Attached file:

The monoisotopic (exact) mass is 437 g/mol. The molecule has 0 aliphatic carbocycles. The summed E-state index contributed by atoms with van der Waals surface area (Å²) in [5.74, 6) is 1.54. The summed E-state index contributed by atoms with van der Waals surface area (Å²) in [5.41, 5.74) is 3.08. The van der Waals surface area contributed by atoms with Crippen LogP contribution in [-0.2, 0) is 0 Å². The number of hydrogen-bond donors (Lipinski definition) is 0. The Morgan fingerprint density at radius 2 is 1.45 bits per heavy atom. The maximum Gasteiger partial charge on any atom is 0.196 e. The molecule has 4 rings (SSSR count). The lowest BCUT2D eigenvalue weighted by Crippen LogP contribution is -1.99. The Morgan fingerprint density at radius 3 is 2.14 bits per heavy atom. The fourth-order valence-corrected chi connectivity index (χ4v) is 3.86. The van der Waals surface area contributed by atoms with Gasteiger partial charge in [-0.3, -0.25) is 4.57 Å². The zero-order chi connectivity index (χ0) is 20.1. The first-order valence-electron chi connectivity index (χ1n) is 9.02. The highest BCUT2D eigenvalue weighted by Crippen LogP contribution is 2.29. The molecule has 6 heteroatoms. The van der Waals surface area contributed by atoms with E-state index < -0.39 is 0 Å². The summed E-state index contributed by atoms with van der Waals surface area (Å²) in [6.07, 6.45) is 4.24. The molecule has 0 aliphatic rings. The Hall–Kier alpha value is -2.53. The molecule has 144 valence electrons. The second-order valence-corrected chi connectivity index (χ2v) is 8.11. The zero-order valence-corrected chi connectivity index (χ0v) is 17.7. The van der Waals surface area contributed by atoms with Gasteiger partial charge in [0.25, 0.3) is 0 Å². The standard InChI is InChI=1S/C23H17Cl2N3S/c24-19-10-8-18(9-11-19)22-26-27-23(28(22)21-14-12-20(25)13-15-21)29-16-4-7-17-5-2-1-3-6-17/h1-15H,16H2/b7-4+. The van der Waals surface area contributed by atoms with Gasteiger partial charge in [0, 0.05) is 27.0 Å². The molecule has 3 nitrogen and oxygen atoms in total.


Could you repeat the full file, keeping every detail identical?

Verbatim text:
The monoisotopic (exact) mass is 437 g/mol. The molecule has 0 aliphatic carbocycles. The summed E-state index contributed by atoms with van der Waals surface area (Å²) in [5.74, 6) is 1.54. The summed E-state index contributed by atoms with van der Waals surface area (Å²) in [5.41, 5.74) is 3.08. The van der Waals surface area contributed by atoms with Crippen LogP contribution in [-0.2, 0) is 0 Å². The number of hydrogen-bond donors (Lipinski definition) is 0. The Morgan fingerprint density at radius 2 is 1.45 bits per heavy atom. The maximum Gasteiger partial charge on any atom is 0.196 e. The molecule has 4 rings (SSSR count). The lowest BCUT2D eigenvalue weighted by Crippen LogP contribution is -1.99. The Morgan fingerprint density at radius 3 is 2.14 bits per heavy atom. The fourth-order valence-corrected chi connectivity index (χ4v) is 3.86. The van der Waals surface area contributed by atoms with Gasteiger partial charge in [-0.3, -0.25) is 4.57 Å². The zero-order chi connectivity index (χ0) is 20.1. The first-order valence-electron chi connectivity index (χ1n) is 9.02. The highest BCUT2D eigenvalue weighted by Crippen LogP contribution is 2.29. The molecule has 6 heteroatoms. The van der Waals surface area contributed by atoms with E-state index < -0.39 is 0 Å². The summed E-state index contributed by atoms with van der Waals surface area (Å²) in [6.07, 6.45) is 4.24. The molecule has 0 aliphatic rings. The Hall–Kier alpha value is -2.53. The molecule has 144 valence electrons. The second-order valence-corrected chi connectivity index (χ2v) is 8.11. The zero-order valence-corrected chi connectivity index (χ0v) is 17.7. The van der Waals surface area contributed by atoms with Gasteiger partial charge in [0.25, 0.3) is 0 Å². The standard InChI is InChI=1S/C23H17Cl2N3S/c24-19-10-8-18(9-11-19)22-26-27-23(28(22)21-14-12-20(25)13-15-21)29-16-4-7-17-5-2-1-3-6-17/h1-15H,16H2/b7-4+. The van der Waals surface area contributed by atoms with Gasteiger partial charge in [0, 0.05) is 27.0 Å². The molecule has 3 nitrogen and oxygen atoms in total.